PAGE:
Figure 6.

Correlation between Rb and E-cadherin expression in primary breast tumor samples. The expression of Rb, E-cadherin, and vimentin were immunohistochemically examined in formalin-fixed, paraffin-embedded breast cancer tissues. Rb and E-cadherin are expressed in intraductal carcinoma cells (A), whereas down-regulation of Rb and E-cadherin expression was observed in invasive ductal carcinoma cells (B). Arrows indicate cancer cells having the mesenchymal phenotype defined by both morphologic changes and vimentin expression. Arrowheads indicate vascular endothelial cells expressing Rb as a positive control. Bars, 100 μm.

Close modal

We have investigated the effect of Rb depletion in human epithelial cells. Our data reveal that Rb is responsible for maintenance of the epithelial phenotype by preventing EMT and suppression of tumor progression and metastasis. Here, we propose that inactivation of Rb contributes not only to tumorigenesis but also to tumor progression to an invasive phenotype and that the inhibition of EMT is a novel tumor suppressor function of Rb.

Rb acts not only as a negative, but also as a positive regulator of transcription (37). The negative regulatory activity of Rb is largely viewed as an effect on cell cycle progression that influences tumorigenesis; hypophosphorylated Rb binds E2F and inhibits E2F transcriptional activity at the promoters of many genes involved in DNA replication (20, 38). In addition to its role in regulating cell proliferation through the E2F pathway, Rb plays a role in differentiation (e.g., myogenesis, adipogenesis, and osteogenesis) by positively affecting the activity of several differentiation-promoting transcription factors, such as MyoD, CCAAT/enhancer binding protein β, Runx2, and the glucocorticoid receptor (3942). Although Rb acts as a positive regulator of transcription, whether this activity contributes to the tumor suppressor function of Rb is unknown. Here, we showed that Rb controls cell-cell adhesion in epithelial cells through positive regulation of E-cadherin transcription by interacting with AP-2α. It is particularly important to understand whether this regulation of transcription is related to cell cycle progression. We found that hypophosphorylated Rb preferentially associates with the E-cadherin promoter compared with hyperphosphorylated Rb. Furthermore, a previous study has shown the importance of E-cadherin in contact-dependent growth inhibition of normal epithelial cells, and E-cadherin expression also leads to dephosphorylation of Rb, resulting in an increase in the level of the cyclin-dependent kinase inhibitor p27kip1 and a decrease in the level of cyclin D1 (43). We hypothesize that a positive feedback loop involving E-cadherin and Rb acts to maintain epithelial cell characteristics. However, the precise molecular mechanisms by which Rb regulates the activity of AP-2α are still unknown. Recently, it has been reported that the association of Rb with p204, which has two LXCXE Rb-binding motifs, is required for stimulation of Runx2-dependent transcription and osteogenesis (44). It is therefore possible that certain LXCXE-containing proteins cooperate with the Rb/AP-2α complex to regulate the transcription of E-cadherin.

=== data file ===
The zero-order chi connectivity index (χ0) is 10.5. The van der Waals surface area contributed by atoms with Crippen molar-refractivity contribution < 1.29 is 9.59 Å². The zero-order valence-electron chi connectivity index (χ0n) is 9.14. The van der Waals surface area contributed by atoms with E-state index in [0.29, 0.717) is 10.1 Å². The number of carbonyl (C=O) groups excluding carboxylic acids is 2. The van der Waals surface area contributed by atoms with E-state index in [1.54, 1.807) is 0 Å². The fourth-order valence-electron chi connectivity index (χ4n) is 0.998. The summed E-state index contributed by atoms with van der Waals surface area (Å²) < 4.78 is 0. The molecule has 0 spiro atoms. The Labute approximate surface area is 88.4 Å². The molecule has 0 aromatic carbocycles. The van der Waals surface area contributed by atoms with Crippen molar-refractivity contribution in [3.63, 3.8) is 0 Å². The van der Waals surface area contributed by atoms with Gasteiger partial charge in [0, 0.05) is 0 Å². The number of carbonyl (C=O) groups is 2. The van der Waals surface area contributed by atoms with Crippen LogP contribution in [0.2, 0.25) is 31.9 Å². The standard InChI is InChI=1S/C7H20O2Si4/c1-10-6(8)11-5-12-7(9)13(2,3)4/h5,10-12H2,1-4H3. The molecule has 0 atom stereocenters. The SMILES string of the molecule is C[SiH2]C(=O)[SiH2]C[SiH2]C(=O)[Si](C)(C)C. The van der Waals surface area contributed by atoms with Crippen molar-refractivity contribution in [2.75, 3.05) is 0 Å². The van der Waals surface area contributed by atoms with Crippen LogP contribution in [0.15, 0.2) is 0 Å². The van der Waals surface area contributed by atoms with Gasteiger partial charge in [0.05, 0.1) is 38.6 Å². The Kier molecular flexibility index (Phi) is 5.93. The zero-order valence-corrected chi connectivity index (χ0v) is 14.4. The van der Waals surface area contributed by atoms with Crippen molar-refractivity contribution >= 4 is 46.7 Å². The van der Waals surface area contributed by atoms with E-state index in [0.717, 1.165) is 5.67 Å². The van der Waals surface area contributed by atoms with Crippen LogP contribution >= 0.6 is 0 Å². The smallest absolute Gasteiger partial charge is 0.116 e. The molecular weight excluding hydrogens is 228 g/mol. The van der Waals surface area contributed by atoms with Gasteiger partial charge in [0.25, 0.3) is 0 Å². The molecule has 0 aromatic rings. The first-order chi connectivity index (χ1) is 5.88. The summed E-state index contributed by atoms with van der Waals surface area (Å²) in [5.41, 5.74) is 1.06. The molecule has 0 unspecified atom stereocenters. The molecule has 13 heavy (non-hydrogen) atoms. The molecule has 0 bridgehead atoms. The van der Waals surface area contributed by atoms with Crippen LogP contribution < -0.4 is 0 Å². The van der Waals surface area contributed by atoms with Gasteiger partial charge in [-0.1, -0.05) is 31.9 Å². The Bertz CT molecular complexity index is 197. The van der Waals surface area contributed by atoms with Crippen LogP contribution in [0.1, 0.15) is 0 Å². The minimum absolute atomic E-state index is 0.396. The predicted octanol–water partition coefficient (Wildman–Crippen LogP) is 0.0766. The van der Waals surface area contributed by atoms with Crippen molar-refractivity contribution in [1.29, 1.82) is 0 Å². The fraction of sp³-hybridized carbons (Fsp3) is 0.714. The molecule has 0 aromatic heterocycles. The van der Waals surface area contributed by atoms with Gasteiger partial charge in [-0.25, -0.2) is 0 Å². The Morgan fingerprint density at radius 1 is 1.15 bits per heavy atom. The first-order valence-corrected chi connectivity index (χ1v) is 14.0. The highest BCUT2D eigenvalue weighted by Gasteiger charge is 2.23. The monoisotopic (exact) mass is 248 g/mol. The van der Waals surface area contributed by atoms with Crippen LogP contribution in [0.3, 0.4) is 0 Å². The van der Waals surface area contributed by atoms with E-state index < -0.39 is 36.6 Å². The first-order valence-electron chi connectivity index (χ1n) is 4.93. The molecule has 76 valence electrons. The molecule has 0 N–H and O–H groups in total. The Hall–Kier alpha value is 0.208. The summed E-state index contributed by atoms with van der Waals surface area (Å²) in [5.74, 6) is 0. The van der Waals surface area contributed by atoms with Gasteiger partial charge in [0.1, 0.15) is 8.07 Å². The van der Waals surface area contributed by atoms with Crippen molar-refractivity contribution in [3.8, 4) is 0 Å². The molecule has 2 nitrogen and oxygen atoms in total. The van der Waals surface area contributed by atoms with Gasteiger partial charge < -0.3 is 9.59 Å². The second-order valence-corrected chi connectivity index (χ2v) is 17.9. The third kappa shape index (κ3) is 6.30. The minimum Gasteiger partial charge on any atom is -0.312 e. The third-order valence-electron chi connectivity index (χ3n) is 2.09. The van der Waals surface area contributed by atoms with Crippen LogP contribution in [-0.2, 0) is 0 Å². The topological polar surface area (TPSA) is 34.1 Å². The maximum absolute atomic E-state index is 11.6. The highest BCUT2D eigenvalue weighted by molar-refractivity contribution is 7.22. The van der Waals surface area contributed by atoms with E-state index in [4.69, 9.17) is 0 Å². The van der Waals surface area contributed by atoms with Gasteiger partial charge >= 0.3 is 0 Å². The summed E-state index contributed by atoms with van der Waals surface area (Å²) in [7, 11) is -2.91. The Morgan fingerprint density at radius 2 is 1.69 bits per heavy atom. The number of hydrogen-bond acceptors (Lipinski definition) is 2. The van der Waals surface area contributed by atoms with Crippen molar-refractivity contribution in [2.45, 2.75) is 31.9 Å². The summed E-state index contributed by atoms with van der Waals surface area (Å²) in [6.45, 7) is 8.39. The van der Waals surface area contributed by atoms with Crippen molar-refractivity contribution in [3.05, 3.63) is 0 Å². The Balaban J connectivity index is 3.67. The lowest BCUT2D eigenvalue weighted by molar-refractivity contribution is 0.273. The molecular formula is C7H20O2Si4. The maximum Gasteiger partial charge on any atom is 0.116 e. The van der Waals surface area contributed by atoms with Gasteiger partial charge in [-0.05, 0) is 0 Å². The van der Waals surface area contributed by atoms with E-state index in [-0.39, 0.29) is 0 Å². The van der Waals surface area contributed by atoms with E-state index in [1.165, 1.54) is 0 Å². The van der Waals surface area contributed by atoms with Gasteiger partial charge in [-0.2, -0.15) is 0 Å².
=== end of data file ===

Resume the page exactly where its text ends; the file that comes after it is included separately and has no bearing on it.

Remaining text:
A striking finding here is that interference with Rb function contributed to the induction of EMT in cancer cell lines. The Rb pathway is inactivated in the majority of human cancers. Down-regulation of Rb expression has been implicated in high-grade human breast cancers (28, 45), and Rb expression is inversely correlated with tumor invasion in gastric carcinoma (27). Additionally, loss of E-cadherin has been strongly implicated in the progression and metastasis of human cancers: aberrant expression of E-cadherin has been correlated with metastasis of breast cancer (46, 47). Moreover, abnormal expression of E-cadherin and β-catenin is reported to be a useful prognostic factor in patients with gastric carcinoma (48). In addition to analyses using cell lines, our immunohistochemical analysis of human breast cancer samples revealed a down-regulation of E-cadherin and Rb in the invasive front where vimentin-positive cancer cells are located, but not in normal mammary gland tissues (Fig. 6 and Supplementary Fig. S7). These in vivo observations further suggest a role for Rb in the regulation of E-cadherin expression in primary human cancers and strengthen the biochemical and functional links between inactivation of Rb and cancer progression.